• Dr. Lewis V. Morrill, Hollywood physician, (July 11, 1952 – 1954; divorced)
  • Lang Jeffries, actor, (April 3, 1960 – January 11, 1962; divorced)
  • Hall Bartlett, producer (March 27, 1966 – 1972; divorced)
  • Ted Mann, producer, (March 11, 1977 – January 15, 2001; his death)
  • Darol Wayne Carlson (2003 – October 31, 2017; his death)

Through her son Kent Lane (b. 1941), Fleming also had two granddaughters, four great-grandchildren and two great-great-grandchildren.[39][40]

Fleming was a Presbyterian,[41] but she may have embraced the Jewish faith of Mann, as she was interred in his plot at the Jewish Hillside Memorial park in Culver City, California upon her death.[42]

She was a Republican who supported Dwight Eisenhower during the 1952 presidential election.[43]

Fleming died on October 14, 2020, at Saint John's Health Center, Santa Monica at the age of 97.[44]

On the 100th anniversary of Fleming's birth, Turner Classic Movies honored her on Summer Under the Stars, programming a 24-hour block of her films. It was Fleming's first time on the lineup.



Year Title Role Notes
1943 In Old Oklahoma Dance-hall girl Uncredited
1944 Since You Went Away Girl at dance Uncredited
When Strangers Marry Girl on train
1945 Spellbound Mary Carmichael
1946 Abilene Town Sherry Balder
The Spiral Staircase Blanche
1947 Adventure Island Faith Wishart
Out of the Past Meta Carson
1949 A Connecticut Yankee in King Arthur's Court Alisande La Carteloise
The Great Lover Duchess Alexandria
1950 The Eagle and the Hawk Mrs. Madeline Danzeeger
1951 Cry Danger Nancy Morgan
The Redhead and the Cowboy Candace Bronson
The Last Outpost Julie McQuade
Little Egypt Izora
Crosswinds Katherine Shelley
1952 Hong Kong Victoria Evans
The Golden Hawk Captain Rouge
1953 Tropic Zone Flanders White
Serpent of the Nile Cleopatra
Pony Express Evelyn Hastings
Inferno Geraldine Carson
Those Redheads From Seattle Kathie Edmonds
1954 Jivaro Alice Parker
Yankee Pasha Roxana Reil
1955 Queen of Babylon Semiramis
Tennessee's Partner Elizabeth "Duchess" Farnham
1956 The Killer Is Loose Lila Wagner
Slightly Scarlet June Lyons
While the City Sleeps Dorothy Kyne
Odongo Pamela Muir
1957 The Buster Keaton Story Peggy Courtney
Gunfight at the O.K. Corral Laura Denbow
Gun Glory Jo
1958 Bullwhip Cheyenne O'Malley
Home Before Dark Joan Carlisle
1959 Alias Jesse James Cora Lee Collins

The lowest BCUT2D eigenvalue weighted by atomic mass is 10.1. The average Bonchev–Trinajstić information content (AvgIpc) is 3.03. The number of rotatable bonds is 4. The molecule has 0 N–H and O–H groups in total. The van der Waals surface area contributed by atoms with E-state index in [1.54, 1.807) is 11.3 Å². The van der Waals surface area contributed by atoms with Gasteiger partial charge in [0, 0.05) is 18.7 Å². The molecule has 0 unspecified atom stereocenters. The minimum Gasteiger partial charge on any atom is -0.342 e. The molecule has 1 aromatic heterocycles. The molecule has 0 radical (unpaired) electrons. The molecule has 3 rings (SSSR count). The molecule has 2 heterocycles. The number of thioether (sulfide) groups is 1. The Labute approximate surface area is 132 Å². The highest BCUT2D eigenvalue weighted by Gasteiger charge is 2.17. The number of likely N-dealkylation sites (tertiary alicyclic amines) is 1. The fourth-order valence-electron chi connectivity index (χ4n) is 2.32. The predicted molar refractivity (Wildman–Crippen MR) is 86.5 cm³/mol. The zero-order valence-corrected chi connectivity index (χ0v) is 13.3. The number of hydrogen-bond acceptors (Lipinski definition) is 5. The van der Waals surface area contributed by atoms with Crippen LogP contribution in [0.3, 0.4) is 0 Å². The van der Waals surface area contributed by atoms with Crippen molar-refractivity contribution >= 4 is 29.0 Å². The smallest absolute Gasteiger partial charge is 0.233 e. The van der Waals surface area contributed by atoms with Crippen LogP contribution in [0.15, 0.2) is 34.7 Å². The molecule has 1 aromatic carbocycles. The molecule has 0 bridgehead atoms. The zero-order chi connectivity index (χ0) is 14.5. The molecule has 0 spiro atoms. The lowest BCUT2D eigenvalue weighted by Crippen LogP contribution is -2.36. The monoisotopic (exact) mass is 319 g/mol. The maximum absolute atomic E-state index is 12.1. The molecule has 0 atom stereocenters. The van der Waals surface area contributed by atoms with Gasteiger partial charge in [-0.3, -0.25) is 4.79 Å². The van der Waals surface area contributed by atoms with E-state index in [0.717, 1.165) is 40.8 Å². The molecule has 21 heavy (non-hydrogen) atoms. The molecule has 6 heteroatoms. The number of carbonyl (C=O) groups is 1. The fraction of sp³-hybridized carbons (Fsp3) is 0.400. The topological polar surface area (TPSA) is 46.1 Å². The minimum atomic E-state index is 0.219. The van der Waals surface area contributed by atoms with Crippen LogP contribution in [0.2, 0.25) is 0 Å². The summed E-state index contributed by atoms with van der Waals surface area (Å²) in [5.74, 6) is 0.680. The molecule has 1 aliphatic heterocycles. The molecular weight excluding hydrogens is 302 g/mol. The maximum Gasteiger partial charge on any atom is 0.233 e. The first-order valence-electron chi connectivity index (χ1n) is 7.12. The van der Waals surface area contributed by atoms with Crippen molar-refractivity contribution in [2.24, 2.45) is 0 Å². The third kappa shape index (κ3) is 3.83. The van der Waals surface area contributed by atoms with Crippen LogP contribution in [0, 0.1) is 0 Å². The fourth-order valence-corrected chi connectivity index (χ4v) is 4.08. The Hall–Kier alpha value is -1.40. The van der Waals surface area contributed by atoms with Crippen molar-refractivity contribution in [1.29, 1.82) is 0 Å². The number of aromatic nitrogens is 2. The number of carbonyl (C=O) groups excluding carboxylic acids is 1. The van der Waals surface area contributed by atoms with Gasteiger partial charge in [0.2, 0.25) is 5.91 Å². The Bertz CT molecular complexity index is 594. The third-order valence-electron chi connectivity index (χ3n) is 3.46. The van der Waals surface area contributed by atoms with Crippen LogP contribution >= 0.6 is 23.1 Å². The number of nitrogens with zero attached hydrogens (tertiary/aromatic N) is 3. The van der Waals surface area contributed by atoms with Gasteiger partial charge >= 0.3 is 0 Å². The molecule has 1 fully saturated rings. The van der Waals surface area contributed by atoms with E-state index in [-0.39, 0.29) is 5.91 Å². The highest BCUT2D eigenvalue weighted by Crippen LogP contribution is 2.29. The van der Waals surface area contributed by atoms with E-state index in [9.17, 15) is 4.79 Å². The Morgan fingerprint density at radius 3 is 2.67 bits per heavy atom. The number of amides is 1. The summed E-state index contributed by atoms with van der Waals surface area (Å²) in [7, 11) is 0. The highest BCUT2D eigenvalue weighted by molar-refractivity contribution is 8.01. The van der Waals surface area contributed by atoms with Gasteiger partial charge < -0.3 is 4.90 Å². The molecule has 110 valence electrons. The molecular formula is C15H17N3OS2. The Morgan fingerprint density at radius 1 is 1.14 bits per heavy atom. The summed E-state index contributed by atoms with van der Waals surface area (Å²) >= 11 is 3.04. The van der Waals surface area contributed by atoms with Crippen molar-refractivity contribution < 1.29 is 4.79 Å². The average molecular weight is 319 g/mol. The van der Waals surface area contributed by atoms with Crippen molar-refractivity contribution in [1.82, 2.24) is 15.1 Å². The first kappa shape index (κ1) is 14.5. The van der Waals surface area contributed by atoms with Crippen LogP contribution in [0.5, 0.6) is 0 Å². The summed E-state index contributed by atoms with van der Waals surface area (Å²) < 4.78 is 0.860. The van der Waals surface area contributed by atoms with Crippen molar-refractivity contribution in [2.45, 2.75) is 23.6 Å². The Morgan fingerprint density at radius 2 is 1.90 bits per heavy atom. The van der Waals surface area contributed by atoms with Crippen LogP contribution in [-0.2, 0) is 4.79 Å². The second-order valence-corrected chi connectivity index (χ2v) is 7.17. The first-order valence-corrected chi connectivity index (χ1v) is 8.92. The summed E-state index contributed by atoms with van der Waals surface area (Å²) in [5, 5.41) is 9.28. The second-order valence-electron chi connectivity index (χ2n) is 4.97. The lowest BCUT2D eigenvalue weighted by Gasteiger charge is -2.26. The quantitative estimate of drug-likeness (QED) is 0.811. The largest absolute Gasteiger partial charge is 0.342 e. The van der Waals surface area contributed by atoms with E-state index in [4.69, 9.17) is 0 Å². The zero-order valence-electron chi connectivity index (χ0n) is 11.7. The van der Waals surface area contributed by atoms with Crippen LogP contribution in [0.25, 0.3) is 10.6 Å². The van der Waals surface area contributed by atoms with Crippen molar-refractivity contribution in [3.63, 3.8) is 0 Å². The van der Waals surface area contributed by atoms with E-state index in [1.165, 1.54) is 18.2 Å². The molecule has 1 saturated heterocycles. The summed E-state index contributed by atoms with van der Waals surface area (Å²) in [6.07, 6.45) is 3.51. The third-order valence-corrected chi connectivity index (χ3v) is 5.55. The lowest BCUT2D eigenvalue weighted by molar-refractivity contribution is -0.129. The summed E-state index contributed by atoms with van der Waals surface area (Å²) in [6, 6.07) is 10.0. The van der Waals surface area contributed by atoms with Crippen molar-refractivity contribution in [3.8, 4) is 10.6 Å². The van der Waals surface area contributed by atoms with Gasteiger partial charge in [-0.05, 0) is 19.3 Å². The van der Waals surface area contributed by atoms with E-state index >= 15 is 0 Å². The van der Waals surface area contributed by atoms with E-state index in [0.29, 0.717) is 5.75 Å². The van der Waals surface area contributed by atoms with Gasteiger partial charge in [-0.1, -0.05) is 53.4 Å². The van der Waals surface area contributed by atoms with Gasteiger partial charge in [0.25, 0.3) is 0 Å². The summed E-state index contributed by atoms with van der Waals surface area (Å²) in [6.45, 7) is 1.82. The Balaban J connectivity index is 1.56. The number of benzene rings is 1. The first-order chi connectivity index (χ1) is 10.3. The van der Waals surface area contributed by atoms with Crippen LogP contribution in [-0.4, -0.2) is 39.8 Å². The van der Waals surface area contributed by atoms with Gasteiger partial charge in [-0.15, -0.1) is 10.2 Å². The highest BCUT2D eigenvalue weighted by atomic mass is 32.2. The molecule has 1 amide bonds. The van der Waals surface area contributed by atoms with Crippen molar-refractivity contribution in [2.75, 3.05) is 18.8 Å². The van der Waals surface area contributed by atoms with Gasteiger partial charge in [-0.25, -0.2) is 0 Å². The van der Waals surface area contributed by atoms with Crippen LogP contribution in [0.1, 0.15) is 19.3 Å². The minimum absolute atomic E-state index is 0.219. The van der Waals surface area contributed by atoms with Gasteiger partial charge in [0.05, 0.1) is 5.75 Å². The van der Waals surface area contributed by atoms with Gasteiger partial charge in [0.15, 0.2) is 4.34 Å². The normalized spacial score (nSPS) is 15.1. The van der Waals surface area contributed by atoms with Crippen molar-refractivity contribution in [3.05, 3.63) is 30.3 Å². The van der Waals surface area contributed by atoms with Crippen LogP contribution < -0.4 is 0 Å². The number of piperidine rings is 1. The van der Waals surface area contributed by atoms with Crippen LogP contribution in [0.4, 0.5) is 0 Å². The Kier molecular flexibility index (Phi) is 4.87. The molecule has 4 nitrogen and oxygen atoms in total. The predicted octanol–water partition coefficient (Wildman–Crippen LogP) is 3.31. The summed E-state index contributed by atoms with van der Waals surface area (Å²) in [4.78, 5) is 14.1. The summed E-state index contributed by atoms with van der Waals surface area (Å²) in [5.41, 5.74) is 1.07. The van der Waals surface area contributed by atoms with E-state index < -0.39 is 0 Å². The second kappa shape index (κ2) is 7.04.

The Big Circus Helen Harrison
1960 The Crowded Sky Cheryl "Charro" Heath
The Revolt of the Slaves Fabiola
1964 The Patsy Herself
Pão de Açúcar Pamela Jones DeSantis
1965 Run for Your Wife Nyta
1976 Won Ton Ton, the Dog Who Saved Hollywood Herself
1980 The Nude Bomb Edith Von Secondberg
1990 Waiting for the Wind Hannah Short, (final film role)


Year Series title Role Episode title Ref
1952 Colgate Comedy Hour guest with Abbott and Costello and Errol Flynn [45]
1955 What's My Line? celebrity mystery guest [46][47]
1958 Wagon Train Jennifer Churchill "The Jennifer Churchill Story" [48]
1961 Wagon Train Patience Miller "The Patience Miller Story" [49]
1961 Here's Hollywood celebrity guest with third husband, Lang Jeffries [50]
1961 The Dick Powell Show Margo Haley "John J. Diggs" [51]
1963 Wagon Train Sandra Cummings "The Sandra Cummings Story" [52]
1964 The Virginian guest star "We've Lost a Train" [10]
1964 Bob Hope Presents the Chrysler Theatre Purity "Have Girls, Will Travel" [53]
1973 Needles and Pins guest star "It W a Very Good Line" [54]
1974 McMillan and Wife guest star "Cross and Double-cross" [55]
1975 Kung Fu Jennie Malone "Ambush" [56][10]
1978 The Love Boat celebrity guest [10]

Radio appearances[edit]

Date Program Episode Ref
March 22, 1951 Screen Directors Playhouse "The Great Lover" [57]


  1. ^ "Rhonda Fleming". ReviewJournal.com. May 17, 2009. Archived from the original on August 11, 2017. Retrieved August 10, 2017.
  2. ^ "Beverly Hills High School". Seeing-stars.com. Retrieved June 13, 2016.
  3. ^ Rhonda Fleming interview, Warner Archive Podcast. Warner Bros. Entertainment.
  4. ^ Laura Saari (April 19, 1989). "A glamour girl finds there's no place like home Actress Rhonda Fleming pursues the joys of good causes and her Laguna sanctuary". Orange County Register. p. k01.
  5. ^ a b c Gates, Anita (October 17, 2020). "Rhonda Fleming, 97, Movie Star Made for Technicolor, Is Dead". The New York Times. Retrieved October 19, 2020.
  6. ^ Hopper, Hedda (June 15, 1952). "Rhonda Fleming... Lucky Star!". Chicago Daily Tribune. p. g6.
  7. ^ Frank Daugherty (July 21, 1944). "Miss Bergman and Hitchcock". The Christian Science Monitor. p. 4.
  8. ^ a b Jim Bawden (November 28, 1993). "Redheaded Rhonda Fleming always wound up in roundups". Toronto Star. p. B4.
  9. ^ Bergan, Ronald (October 18, 2020). "Rhonda Fleming obituary". The Guardian. Retrieved October 19, 2020.
  10. ^ a b c d e f g h i j "Rhonda Fleming – Credits". TV Guide. Retrieved October 19, 2020.
  11. ^ "Adventure Island (1947) – Overview – TCM.com". Turner Classic Movies. Retrieved June 13, 2016.
  12. ^ Johnson, Erskine (April 4, 1951). "In Hollywood". Dixon Evening Telegraph. p. 4 – via Newspapers.com.Open access icon
  13. ^ "The Official Rhonda Fleming Website : Tribute to Bing Crosby". Rhondafleming.com. Archived from the original on February 4, 2009. Retrieved June 13, 2016.